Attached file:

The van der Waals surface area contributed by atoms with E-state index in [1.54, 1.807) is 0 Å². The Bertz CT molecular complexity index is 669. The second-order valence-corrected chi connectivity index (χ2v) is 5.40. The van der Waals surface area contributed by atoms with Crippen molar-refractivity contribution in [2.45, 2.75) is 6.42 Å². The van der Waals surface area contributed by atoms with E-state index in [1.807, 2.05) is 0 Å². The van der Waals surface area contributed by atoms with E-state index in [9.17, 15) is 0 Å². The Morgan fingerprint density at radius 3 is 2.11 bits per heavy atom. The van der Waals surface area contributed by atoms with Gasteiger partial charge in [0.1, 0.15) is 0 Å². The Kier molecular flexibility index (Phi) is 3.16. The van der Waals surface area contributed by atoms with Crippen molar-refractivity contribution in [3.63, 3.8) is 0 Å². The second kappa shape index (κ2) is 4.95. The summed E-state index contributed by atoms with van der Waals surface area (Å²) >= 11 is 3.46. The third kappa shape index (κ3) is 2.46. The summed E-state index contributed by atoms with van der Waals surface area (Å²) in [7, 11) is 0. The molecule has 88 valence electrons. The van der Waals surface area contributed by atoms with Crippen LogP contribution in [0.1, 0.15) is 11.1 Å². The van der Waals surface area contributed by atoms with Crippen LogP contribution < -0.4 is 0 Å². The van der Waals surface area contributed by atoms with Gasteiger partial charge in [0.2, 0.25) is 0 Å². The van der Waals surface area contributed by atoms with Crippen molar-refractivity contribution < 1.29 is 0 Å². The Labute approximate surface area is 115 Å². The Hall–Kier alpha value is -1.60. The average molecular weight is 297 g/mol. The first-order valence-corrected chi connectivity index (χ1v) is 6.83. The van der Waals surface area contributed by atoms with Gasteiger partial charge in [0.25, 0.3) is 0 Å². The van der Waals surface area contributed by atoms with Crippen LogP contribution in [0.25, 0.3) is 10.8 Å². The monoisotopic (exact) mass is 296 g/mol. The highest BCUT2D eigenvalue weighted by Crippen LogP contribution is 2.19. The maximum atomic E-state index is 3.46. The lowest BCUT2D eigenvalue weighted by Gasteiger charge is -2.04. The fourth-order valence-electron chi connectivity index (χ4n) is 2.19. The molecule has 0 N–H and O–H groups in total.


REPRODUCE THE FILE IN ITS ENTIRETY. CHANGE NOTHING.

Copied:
The van der Waals surface area contributed by atoms with E-state index in [1.54, 1.807) is 0 Å². The Bertz CT molecular complexity index is 669. The second-order valence-corrected chi connectivity index (χ2v) is 5.40. The van der Waals surface area contributed by atoms with Crippen molar-refractivity contribution in [2.45, 2.75) is 6.42 Å². The van der Waals surface area contributed by atoms with E-state index in [1.807, 2.05) is 0 Å². The van der Waals surface area contributed by atoms with E-state index in [9.17, 15) is 0 Å². The Morgan fingerprint density at radius 3 is 2.11 bits per heavy atom. The van der Waals surface area contributed by atoms with Gasteiger partial charge in [0.1, 0.15) is 0 Å². The Kier molecular flexibility index (Phi) is 3.16. The van der Waals surface area contributed by atoms with Crippen molar-refractivity contribution in [3.63, 3.8) is 0 Å². The second kappa shape index (κ2) is 4.95. The summed E-state index contributed by atoms with van der Waals surface area (Å²) >= 11 is 3.46. The third kappa shape index (κ3) is 2.46. The summed E-state index contributed by atoms with van der Waals surface area (Å²) in [7, 11) is 0. The molecule has 88 valence electrons. The van der Waals surface area contributed by atoms with Crippen LogP contribution in [0.1, 0.15) is 11.1 Å². The van der Waals surface area contributed by atoms with Crippen LogP contribution < -0.4 is 0 Å². The van der Waals surface area contributed by atoms with Gasteiger partial charge in [0.2, 0.25) is 0 Å². The van der Waals surface area contributed by atoms with Crippen molar-refractivity contribution < 1.29 is 0 Å². The Labute approximate surface area is 115 Å². The Hall–Kier alpha value is -1.60. The average molecular weight is 297 g/mol. The first-order valence-corrected chi connectivity index (χ1v) is 6.83. The van der Waals surface area contributed by atoms with Gasteiger partial charge in [0.25, 0.3) is 0 Å². The van der Waals surface area contributed by atoms with Crippen LogP contribution in [0.25, 0.3) is 10.8 Å². The monoisotopic (exact) mass is 296 g/mol. The highest BCUT2D eigenvalue weighted by Crippen LogP contribution is 2.19. The maximum atomic E-state index is 3.46. The lowest BCUT2D eigenvalue weighted by Gasteiger charge is -2.04. The fourth-order valence-electron chi connectivity index (χ4n) is 2.19. The molecule has 0 N–H and O–H groups in total.